The extraction of natural products using supercritical fluids has been studied extensively, and it has been used in laboratories both in pilot and industrial scale to isolate substances [23, 24]. When compared to the conventional methods of extraction and separation, supercritical fluids have the characteristics and important advantages that justify the interest in this kind of process. It is potential to solubilize organic compounds of medium and high molecular weight compared to the solubility of the same fluid on steam phase; the low critical temperatures, allowing the extraction of heat-sensitive compounds, causing no alteration in the compound properties. The energy efficiency of the process, operates at low temperatures compared to that of traditional processes, and the solvent/solute easy separation [23, 25, 26]. Moreover, the absence of light and air during extraction can reduce the degradation process common in other techniques [27, 28].

Supercritical CO2 is a promising solvent extraction and fractionation of edible oils rich in unsaturated fatty acids, because the extraction can be performed at low temperatures [15]. In addition, the extraction using supercritical fluids offers other positive aspects of traditional techniques such as steam distillation and solvent extraction, due to using a pure solvent that is relatively inexpensive, nonflammable, and nontoxic [15, 24].

Industrial oils seeds are obtained by mechanical pressing and the extraction with organic solvent. During pressing, most of the oil is extracted from the seeds, but a considerable amount remains and a second extraction using a solvent is required for its complete removal. Hexane has been traditionally employed in the extraction, and although it is highly efficient, the oil can suffer thermal degradation and an incomplete solvent residual removal, which are other disadvantages of this process [29].

Just as the cold pressing, the soxhlet extraction uses hexane, resulting in the same problems found in the second stage of cold pressing. These problems are not observed in the supercritical extraction, because the use of organic solvents for oil removal is unnecessary. Another fact favors the use of supercritical extraction: vegetable oil usually must be refined in order to remove not-safe-to-eat compounds. During refining, precious compounds may be lost, thus the supercritical extraction has been suggested as an alternative to obtain enriched oils [25].

Despite the high cost of operation, the supercritical extraction of oil from grape seeds may be more economically viable than the conventional solvent extraction, because the stages of distillation and solvent refining, which increase energy consumption, are not necessary [6, 30].

The aim of this study was to compare the chemical composition of the oil from different varieties of Vitis sp., obtained from wine waste from two distinct harvests, through supercritical extraction and chromatographic and spectrophotometric analysis.

2. Materials and Methods

2.1. Grape Seeds

Three varieties of Vitis vinifera (Moscato Giallo, Merlot, and Cabernet Sauvignon) and two varieties of Vitis labrusca (Bordô and Isabel) were used in this study. The winemaking wastes were obtained from wineries in the city of Caxias do Sul (Rio Grande do Sul state, South Brazil) and dried at room temperature for seven days. Next, the seeds were manually separated, subjected to moisture, and stored for the tests. They were then ground (20/48 mesh) in a knife mill prior to each experiment.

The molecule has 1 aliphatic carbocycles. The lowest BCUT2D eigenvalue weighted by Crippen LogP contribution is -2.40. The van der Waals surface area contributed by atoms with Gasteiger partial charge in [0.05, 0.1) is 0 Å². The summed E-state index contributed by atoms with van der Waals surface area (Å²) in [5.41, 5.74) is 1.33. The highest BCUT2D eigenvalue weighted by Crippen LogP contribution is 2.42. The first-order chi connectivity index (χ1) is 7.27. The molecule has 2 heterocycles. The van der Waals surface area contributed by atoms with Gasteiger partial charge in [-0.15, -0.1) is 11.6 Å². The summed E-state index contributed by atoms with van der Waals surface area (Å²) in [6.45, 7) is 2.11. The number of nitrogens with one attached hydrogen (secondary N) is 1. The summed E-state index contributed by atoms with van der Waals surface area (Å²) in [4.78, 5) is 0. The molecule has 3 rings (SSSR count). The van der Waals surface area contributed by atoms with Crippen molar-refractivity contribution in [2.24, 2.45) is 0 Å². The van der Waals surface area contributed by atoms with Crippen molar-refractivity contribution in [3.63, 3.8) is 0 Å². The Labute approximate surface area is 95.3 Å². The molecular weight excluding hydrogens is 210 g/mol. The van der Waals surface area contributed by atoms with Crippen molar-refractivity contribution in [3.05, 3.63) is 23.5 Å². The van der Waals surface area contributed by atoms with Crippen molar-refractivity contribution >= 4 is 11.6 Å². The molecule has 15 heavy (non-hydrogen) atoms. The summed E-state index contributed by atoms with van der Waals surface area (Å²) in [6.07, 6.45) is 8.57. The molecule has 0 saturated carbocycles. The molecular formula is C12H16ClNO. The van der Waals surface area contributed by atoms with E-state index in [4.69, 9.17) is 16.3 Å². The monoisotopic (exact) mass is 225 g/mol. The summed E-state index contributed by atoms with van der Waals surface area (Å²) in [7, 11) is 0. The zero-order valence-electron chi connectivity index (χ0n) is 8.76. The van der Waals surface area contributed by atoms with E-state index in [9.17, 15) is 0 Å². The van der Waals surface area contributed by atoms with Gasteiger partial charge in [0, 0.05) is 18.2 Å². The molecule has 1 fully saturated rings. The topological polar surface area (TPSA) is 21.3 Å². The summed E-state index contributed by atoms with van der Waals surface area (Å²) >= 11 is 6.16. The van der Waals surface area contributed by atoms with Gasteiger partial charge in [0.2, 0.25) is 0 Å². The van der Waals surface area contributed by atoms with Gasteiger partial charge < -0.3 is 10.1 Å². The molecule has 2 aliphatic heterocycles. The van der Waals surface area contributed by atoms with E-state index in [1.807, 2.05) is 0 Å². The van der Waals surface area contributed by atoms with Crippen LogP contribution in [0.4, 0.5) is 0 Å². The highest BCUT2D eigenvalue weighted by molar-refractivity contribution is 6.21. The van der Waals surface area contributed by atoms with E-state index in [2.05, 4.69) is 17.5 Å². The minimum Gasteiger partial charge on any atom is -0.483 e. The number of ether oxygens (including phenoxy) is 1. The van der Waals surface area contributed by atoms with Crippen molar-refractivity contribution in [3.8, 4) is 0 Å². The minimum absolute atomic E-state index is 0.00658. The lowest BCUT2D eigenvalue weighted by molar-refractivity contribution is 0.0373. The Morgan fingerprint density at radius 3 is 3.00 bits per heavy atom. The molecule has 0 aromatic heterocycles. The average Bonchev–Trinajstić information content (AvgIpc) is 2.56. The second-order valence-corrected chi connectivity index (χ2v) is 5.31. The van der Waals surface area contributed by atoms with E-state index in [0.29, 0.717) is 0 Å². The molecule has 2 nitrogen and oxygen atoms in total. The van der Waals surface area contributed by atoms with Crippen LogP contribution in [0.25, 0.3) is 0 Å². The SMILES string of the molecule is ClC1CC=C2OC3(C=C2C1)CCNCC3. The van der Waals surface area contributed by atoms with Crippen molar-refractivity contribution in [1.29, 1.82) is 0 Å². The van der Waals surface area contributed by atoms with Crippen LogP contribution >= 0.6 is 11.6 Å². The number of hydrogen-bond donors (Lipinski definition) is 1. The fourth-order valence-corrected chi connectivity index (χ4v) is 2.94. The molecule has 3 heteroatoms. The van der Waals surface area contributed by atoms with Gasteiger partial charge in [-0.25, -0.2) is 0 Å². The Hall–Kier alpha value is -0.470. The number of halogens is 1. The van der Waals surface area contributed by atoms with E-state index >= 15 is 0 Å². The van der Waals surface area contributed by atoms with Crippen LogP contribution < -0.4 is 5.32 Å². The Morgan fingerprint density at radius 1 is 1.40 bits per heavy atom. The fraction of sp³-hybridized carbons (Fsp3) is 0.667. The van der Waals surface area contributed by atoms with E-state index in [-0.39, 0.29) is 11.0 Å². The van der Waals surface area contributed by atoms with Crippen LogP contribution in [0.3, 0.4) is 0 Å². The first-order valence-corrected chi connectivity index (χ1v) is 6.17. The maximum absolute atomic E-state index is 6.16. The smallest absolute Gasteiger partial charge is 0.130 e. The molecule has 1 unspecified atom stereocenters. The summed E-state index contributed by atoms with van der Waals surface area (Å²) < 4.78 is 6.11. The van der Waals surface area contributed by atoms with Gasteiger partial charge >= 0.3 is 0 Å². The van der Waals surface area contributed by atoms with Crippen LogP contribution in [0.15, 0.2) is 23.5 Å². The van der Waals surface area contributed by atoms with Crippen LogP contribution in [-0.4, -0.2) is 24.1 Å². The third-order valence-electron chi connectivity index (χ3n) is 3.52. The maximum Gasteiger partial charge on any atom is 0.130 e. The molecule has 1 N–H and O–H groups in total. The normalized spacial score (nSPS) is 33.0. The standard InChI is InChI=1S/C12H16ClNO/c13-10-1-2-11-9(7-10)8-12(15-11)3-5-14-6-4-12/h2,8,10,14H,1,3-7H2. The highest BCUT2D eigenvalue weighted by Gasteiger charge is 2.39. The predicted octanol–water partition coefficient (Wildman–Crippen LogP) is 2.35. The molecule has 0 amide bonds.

2.2. Supercritical Fluid Extraction on Pilot Scale Equipment (SFE)

A pilot scale equipment (Trendtech) was used for the extraction of the grape seed oil. In these extractions, we used 100 g of ground seeds (20/40 mesh) and the parameters used were 80°C for temperature, CO2 flow of 69 g/min and pressure of 250 bar, and the extraction was conducted in 60 minutes.

2.3. Analysis of Phenolic Compounds from Seeds Oil of Vitis sp. (Folin-Denis)

The determination of phenolic compounds was performed with a liquid-liquid extraction of 1 g of oil and 5 mL of hexane. To this solution we added 6 mL of 60% methanol and the mixture was stirred in a magnetic stirrer for 6 minutes and subsequently transferred to a separating funnel, where the polar phase was drained into a beaker. 5 mL of the polar phase was transferred to a 10 mL volumetric flask, and its volume completed with distilled water. This solution was named polyphenols solution. Quantification of phenolic compounds was performed with the aid of the Folin-Denis using methods described by Roncero et al. [31].

The phenol concentration was estimated by correlation of the samples absorbance with a standard curve made from 1 to 64 μg/mL of gallic acid [12], and the result expressed as mg of gallic acid equivalents/100 g of grape seeds (mg GAE/100 g SU). This curve was conducted in triplicates for three consecutive days.

2.4. Analysis of Procyanidins (Hydrolysis with Butanol/HCl) in the Polyphenols Solution of the Seed Oils

According to Porter et al. [32], 6 mL of butanol/HCl (95 : 5) was mixed to 1 mL of polyphenols solution of each variety. To this solution, 0.2 mL of ferric reagent 2% was added. The final solution was shaken and incubated in dry bath for 50 minutes. The absorbance was read at 550 nm.